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Long-term Energy Cost Labelling for Appliances: Evidence from a Randomised Controlled Trial in Ireland

E. Denny ()
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E. Denny: Trinity College Dublin

Journal of Consumer Policy, 2022, vol. 45, issue 3, No 2, 369-409

Abstract: Abstract Given the longevity of investments in energy-consuming products (such as household appliances, vehicles, and properties), underinvestment in energy efficiency can have long-lasting negative economic and environmental consequences. Previous research has indicated that underinvestment may be due to imperfect information in relation to the long-term benefits of investing in energy efficiency. This paper presents the results of a cluster randomised controlled trial examining an intervention which aims to overcome this information deficit by providing long-term energy cost information on appliances in an electrical retail chain in Ireland. Two treatments are considered: a label showing 10-year energy cost information based on typical usage for four appliance categories (fridge freezers, dishwashers, washing machines, and tumble dryers); and a second treatment which supplements this label with a QR code where consumers can gain personalised cost estimates based on their expected appliance usage. Results indicate that neither of the treatments resulted in an increase in the average energy efficiency of appliances sold. Also, engagement of customers with the QR code was extremely low. Given that the newly designed EU energy labels incorporate QR codes for personalisation, this low usage suggests that this element of the new labels may be ineffective in increasing the uptake of energy efficiency. Finally, a customer survey suggests that while the treatment increased the stated importance of energy efficiency in decision-making, this did not translate into an increase in efficiency of products purchased, i.e., stated preferences for energy efficiency did not translate into revealed purchasing preferences.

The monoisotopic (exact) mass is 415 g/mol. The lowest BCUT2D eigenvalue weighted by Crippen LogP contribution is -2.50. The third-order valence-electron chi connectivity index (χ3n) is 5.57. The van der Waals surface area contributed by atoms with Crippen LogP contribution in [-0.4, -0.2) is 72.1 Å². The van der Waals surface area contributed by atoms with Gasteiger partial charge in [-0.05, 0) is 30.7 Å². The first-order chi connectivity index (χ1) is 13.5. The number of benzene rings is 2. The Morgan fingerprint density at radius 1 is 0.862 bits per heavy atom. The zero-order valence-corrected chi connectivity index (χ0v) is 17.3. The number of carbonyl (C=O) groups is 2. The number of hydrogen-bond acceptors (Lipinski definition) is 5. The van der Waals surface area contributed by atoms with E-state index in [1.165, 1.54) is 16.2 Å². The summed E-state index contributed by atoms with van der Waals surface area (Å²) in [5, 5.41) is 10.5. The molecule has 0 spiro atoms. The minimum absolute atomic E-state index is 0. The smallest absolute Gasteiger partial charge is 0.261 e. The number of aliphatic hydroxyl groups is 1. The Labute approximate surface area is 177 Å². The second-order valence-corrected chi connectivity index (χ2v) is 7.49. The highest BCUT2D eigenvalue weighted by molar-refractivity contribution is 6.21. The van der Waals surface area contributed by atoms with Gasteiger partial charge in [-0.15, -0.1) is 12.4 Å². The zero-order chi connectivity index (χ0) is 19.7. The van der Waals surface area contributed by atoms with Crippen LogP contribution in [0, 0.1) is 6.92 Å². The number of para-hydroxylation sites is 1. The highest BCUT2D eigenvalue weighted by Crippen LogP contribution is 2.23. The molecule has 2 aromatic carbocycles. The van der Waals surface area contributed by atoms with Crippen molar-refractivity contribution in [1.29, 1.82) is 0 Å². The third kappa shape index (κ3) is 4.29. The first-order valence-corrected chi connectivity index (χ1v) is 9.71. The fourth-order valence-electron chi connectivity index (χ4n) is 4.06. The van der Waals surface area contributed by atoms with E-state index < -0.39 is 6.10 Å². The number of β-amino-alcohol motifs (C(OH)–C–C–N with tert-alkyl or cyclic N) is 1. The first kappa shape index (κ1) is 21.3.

Keywords: Energy efficiency; Energy labels; Household appliances; Randomised control trial; Personalised information (search for similar items in EconPapers)
Date: 2022
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DOI: 10.1007/s10603-022-09516-5

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Journal of Consumer Policy is currently edited by Hans Micklitz, John Thøgersen, Lucia A. Reisch, Alan Mathios and Christian Twigg-Flesner

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